Abu Dhabi trainer Ernst Oertel confident of clearing his name

Al Asayl trainer to appeal ban for horses’ positive drug test and is confident of clearing his name, he tells Geoffrey Riddle
Ernst Oertel must leave Al Asayl, the Abu Dhabi-based horse racing operation, until his ban expires on April 15. Christopher Pike / The National
Ernst Oertel must leave Al Asayl, the Abu Dhabi-based horse racing operation, until his ban expires on April 15. Christopher Pike / The National

Ernst Oertel will explore every avenue in a bid to clear his name after the Emirates Racing Authority (ERA) on Monday banned the dual champion trainer for four months.

Oertel intends to appeal his ban, which was effective immediately, and hopes to have a hearing in place by Monday.

He will continue to be banned during the appeal process.

The Equine Forensic Unit of Dubai found that Razeen and Mell De Piboul had traces of ibuprofen in their urine following runs at Sharjah on November 1 and Abu Dhabi on November 16.

A third horse in Oertel’s yard has subsequently been found to also have the anti-inflammatory drug in its system.

The two horses tested by the ERA were disqualified.

“I am innocent of administering this,” Oertel said. “I do not know where the ibuprofen has come from. We do not use it here at Al Asayl.

“I have been a strong supporter of the ERA’s anti-drug policy. I am frustrated as I know I have not done it.”

Even if Oertel can prove that both he and his staff are not the source of ibuprofen, he was the licence holder at Al Asayl, the Abu Dhabi-based operation, and therefore he carries responsibility for the horses in his care.

Oertel must leave Al Asayl, where he has been a resident for four years, until his ban expires on April 15. The stable will be presided over by Salim Al Ketbi, the managing director. Veronika Aske, the assistant trainer, will carry on in her role.

Before his ban, Oertel moved Razeen and Mell De Piboul to another stable, changed their water and feed and continued to test every horse in his stable before running.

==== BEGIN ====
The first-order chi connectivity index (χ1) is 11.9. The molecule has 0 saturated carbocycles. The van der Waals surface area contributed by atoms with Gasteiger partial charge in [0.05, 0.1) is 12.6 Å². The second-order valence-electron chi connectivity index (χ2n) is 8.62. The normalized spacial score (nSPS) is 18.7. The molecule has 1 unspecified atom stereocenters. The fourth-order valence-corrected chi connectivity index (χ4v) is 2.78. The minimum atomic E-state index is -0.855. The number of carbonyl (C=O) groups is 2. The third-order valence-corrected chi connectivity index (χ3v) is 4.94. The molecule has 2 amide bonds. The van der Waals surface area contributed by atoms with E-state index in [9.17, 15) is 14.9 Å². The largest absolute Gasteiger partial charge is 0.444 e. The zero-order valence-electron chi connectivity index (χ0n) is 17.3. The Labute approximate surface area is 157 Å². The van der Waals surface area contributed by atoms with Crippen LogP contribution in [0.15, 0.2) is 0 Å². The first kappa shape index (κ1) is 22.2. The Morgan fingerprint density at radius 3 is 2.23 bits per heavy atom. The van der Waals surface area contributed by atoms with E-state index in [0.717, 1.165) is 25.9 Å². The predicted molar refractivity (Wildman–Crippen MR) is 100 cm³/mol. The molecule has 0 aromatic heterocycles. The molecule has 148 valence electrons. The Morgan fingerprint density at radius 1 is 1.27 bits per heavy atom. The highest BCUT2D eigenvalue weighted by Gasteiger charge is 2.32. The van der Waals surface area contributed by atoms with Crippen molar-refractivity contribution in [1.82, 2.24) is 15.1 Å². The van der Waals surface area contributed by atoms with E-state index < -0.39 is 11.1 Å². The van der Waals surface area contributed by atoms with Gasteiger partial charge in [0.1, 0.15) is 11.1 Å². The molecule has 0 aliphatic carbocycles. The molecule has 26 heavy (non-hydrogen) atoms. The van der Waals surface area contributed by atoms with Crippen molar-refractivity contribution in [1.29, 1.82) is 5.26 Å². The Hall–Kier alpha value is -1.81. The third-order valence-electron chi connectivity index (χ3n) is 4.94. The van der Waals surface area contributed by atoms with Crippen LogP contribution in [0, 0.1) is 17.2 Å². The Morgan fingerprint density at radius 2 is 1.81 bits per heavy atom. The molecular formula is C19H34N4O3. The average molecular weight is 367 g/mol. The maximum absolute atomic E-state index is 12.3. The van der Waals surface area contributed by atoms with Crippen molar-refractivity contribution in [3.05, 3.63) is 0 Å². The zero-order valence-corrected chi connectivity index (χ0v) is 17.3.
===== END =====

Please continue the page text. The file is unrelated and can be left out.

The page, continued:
On Saturday, Razeen was still showing traces of ibuprofen in urine tests but not in blood tests. Ibuprofen clears from a horse’s system within a week.

A third horse, El Mansour, who ran into last place on his season debut at Jebel Ali last month, has subsequently tested positive for ibuprofen at Al Asayl.

This is not the first time that a horse in Oertel’s care has been found to have been administered ibuprofen.

Devdas was disqualified from a race over 1,400 metres at Meydan on November 7.

The Central Veterinary Research Laboratory detected the substance and their findings were verified by the Singapore Turf Club. Oertel was fined Dh30,000.

In January, the ERA stewards and Equine Forensic Unit found furosemide in the post-race urine sample of Nymphea Du Paon, after the filly won the Arabian Triple Crown round one at Abu Dhabi on January 5.

Furosemide, otherwise known as Lasix, is a diuretic and anti-bleeding drug that possesses performance-enhancing qualities.

He was fined Dh60,000 for the presence of the drug in his charge and an extra Dh5,000 for failing to enter treatment given to the filly in her medication log book.

“The people here at Al Asayl are completely behind me,” Oertel said. “This has been a tough year for me. It has been like something out of a Dick Francis novel.”

ERA gets tough on banned substances

Over the past 18 months, the Emirates Racing Authority (ERA) has significantly increased the number and sophistication of its tests for prohibited substances.

Sheikh Mohammed bin Rashid, Vice President of the UAE and Ruler of Dubai, decreed in May last year that the use of anabolic steroids would be a criminal offence. Since then, testing has become far more frequent and regulated.

The ERA can also cast their net wider, following the implementation of non-race day testing.

Last season, the Equine Forensic Unit installed a Beckman DCX 600 machine for detecting carbon dioxide levels commonly associated with “milkshaking”.

It was much needed, with organisations, such as the Breeders’ Cup, having those processes in place for many years.

A milkshake is a white, frothy concoction of sodium bicarbonate and, usually, glucose, which is administered through a tube and helps slow the effects of lactic acid build-up. Lasix, a diuretic that reduces bleeding in horses, also has been shown to elevate carbon-dioxide levels.

Records indicate that during the 2009/10 season, the Emirates Racing Authority conducted 574 pre-race tests and 499 post-race tests.

Those checks resulted in one positive test.

Last season, 1,891 pre-race and 712 post-race tests were conducted. A further 225 non-raceday tests were conducted, in the first season such investigations were permitted.

Three horses under the care of trainer Ernst Oertel, Razeen and Mell De Piboul, as well as El Mansour, have been found to have ibuprofen in their ­systems.

Without El Mansour, who was tested unofficially at Oertel’s Al Asayl stable, 13 horses have tested positive in the past six seasons, with six since the start of last season.


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Published: December 18, 2014 04:00 AM


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